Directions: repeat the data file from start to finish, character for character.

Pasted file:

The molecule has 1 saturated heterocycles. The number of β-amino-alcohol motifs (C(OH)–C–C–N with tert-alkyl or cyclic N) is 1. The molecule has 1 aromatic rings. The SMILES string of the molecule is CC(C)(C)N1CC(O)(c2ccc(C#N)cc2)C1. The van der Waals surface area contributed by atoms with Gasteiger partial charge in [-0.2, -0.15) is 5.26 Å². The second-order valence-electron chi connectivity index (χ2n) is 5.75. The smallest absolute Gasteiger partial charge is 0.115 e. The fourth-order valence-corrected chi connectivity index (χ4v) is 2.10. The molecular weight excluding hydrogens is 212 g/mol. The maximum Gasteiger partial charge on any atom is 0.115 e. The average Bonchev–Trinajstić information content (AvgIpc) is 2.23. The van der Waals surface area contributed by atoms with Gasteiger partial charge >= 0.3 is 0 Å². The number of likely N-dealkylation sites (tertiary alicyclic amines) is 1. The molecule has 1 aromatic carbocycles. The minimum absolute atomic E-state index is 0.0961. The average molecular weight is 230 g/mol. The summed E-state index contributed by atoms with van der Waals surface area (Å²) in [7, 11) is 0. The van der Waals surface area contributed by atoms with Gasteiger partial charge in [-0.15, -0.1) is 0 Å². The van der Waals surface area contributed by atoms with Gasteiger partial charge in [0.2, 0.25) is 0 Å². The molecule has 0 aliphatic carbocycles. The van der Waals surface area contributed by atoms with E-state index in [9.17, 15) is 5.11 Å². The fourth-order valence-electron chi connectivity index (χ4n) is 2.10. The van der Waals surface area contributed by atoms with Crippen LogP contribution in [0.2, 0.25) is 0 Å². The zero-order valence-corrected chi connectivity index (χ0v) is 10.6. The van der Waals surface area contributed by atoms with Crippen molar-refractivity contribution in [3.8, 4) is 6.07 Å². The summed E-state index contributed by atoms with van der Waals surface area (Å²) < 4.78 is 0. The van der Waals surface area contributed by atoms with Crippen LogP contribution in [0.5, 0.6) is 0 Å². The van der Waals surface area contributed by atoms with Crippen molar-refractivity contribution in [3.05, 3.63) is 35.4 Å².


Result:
The molecule has 1 saturated heterocycles. The number of β-amino-alcohol motifs (C(OH)–C–C–N with tert-alkyl or cyclic N) is 1. The molecule has 1 aromatic rings. The SMILES string of the molecule is CC(C)(C)N1CC(O)(c2ccc(C#N)cc2)C1. The van der Waals surface area contributed by atoms with Gasteiger partial charge in [-0.2, -0.15) is 5.26 Å². The second-order valence-electron chi connectivity index (χ2n) is 5.75. The smallest absolute Gasteiger partial charge is 0.115 e. The fourth-order valence-corrected chi connectivity index (χ4v) is 2.10. The molecular weight excluding hydrogens is 212 g/mol. The maximum Gasteiger partial charge on any atom is 0.115 e. The average Bonchev–Trinajstić information content (AvgIpc) is 2.23. The van der Waals surface area contributed by atoms with Gasteiger partial charge >= 0.3 is 0 Å². The number of likely N-dealkylation sites (tertiary alicyclic amines) is 1. The molecule has 1 aromatic carbocycles. The minimum absolute atomic E-state index is 0.0961. The average molecular weight is 230 g/mol. The summed E-state index contributed by atoms with van der Waals surface area (Å²) in [7, 11) is 0. The van der Waals surface area contributed by atoms with Gasteiger partial charge in [-0.15, -0.1) is 0 Å². The van der Waals surface area contributed by atoms with Gasteiger partial charge in [0.2, 0.25) is 0 Å². The molecule has 0 aliphatic carbocycles. The van der Waals surface area contributed by atoms with E-state index in [9.17, 15) is 5.11 Å². The fourth-order valence-electron chi connectivity index (χ4n) is 2.10. The van der Waals surface area contributed by atoms with Crippen LogP contribution in [0.2, 0.25) is 0 Å². The zero-order valence-corrected chi connectivity index (χ0v) is 10.6. The van der Waals surface area contributed by atoms with Crippen molar-refractivity contribution in [3.8, 4) is 6.07 Å². The summed E-state index contributed by atoms with van der Waals surface area (Å²) < 4.78 is 0. The van der Waals surface area contributed by atoms with Crippen LogP contribution in [0.5, 0.6) is 0 Å². The van der Waals surface area contributed by atoms with Crippen molar-refractivity contribution in [3.05, 3.63) is 35.4 Å².